The buttery summer sun hangs just above the tree line, and we're biding our time before the drive-in opens at dusk. The red blanket that...

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At one time, Washington had more than 70 drive-in movie theaters. There are now just eight. To those born after video recorders, the Internet and skyrocketing land values, drive-in movies remain as mysteriously alluring as they did 40 years ago.


The buttery summer sun hangs just above the tree line, and we’re biding our time before the drive-in opens at dusk. The red blanket that we use to line the bed of our rusting Ford pickup is still covered in dried grass, wadded up in the backseat beside a lukewarm 12-pack of watery beer, the leftover contraband from last Saturday night’s mass at the theater.


Tonight, we’ll go again to see … oh, what’s playing? It doesn’t matter. We don’t love the drive-in for what’s on screen. We love the drive-in because of the way the breeze carries the giggled gossip and staticky hush of badly tuned AM radios, and the intoxicating smells wafting from the snack shack, into our open windows even before we park.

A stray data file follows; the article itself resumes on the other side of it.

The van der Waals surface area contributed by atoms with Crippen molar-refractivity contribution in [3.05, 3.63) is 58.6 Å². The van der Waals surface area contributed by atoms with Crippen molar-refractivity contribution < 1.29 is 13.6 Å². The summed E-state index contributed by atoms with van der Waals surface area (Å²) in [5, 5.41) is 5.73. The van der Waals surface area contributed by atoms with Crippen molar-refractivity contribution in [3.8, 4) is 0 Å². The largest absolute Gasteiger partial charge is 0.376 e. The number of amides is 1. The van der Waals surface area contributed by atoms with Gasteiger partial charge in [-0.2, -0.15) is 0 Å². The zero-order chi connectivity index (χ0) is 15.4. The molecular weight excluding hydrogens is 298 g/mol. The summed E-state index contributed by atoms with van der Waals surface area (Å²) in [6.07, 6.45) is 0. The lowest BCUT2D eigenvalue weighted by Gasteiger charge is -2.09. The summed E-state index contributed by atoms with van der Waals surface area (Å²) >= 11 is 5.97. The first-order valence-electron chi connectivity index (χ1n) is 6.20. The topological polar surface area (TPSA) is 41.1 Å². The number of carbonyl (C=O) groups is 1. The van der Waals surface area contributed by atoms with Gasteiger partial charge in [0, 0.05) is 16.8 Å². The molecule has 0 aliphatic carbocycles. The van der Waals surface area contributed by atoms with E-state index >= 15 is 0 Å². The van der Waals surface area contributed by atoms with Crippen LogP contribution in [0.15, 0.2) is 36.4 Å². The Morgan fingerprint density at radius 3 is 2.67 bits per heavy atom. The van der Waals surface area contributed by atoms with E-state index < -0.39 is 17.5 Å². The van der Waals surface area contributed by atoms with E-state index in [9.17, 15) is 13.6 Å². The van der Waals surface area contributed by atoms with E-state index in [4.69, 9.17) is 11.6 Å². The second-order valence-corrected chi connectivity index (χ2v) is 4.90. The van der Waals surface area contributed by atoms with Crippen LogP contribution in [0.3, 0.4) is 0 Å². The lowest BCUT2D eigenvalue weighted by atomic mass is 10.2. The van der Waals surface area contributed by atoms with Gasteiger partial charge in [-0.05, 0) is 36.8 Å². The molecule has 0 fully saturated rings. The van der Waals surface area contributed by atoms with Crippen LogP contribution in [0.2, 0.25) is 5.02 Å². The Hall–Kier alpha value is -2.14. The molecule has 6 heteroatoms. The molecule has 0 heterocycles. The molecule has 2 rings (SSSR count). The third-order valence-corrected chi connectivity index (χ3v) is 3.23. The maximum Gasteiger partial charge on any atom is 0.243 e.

We hide in the wells behind the backseats to save 4 bucks on admission, pushing and joking and calling “dibs” on the good spots in the truck bed, just so we can all prop ourselves up on one another’s sunburn-warmed legs, laughing and listless in the creeping twilight.


When we get bored, we nudge each other and point at the jets that pass overhead, piercing Sean Connery’s looming forehead, just above the eyebrow, then disappearing behind his face.


We love the drive-in because we can sneak down the rows of darkened cars, grass sticking to our bare feet, stooping slightly in response to the hissed, “Down in front!” to see who’s kissing whom in the back of whose dad’s car.


After the movie’s over, and after the last infusions of peach-mauve have disappeared from the sky, the cars rumble alive again. They catch us in their headlights as they pass. We lie piled atop each other on our red blanket, pointing at the Big Dipper, holding each other’s hands in the dark, and waiting for the groundskeeper to make us leave.


At the end of this month, Valley 6 Drive-in in Auburn will close for the summer, and we all must wait for spring to bask again in our red-blanketed memories.


Haley Edwards: 206-464-2745 or hedwards@seattletimes.com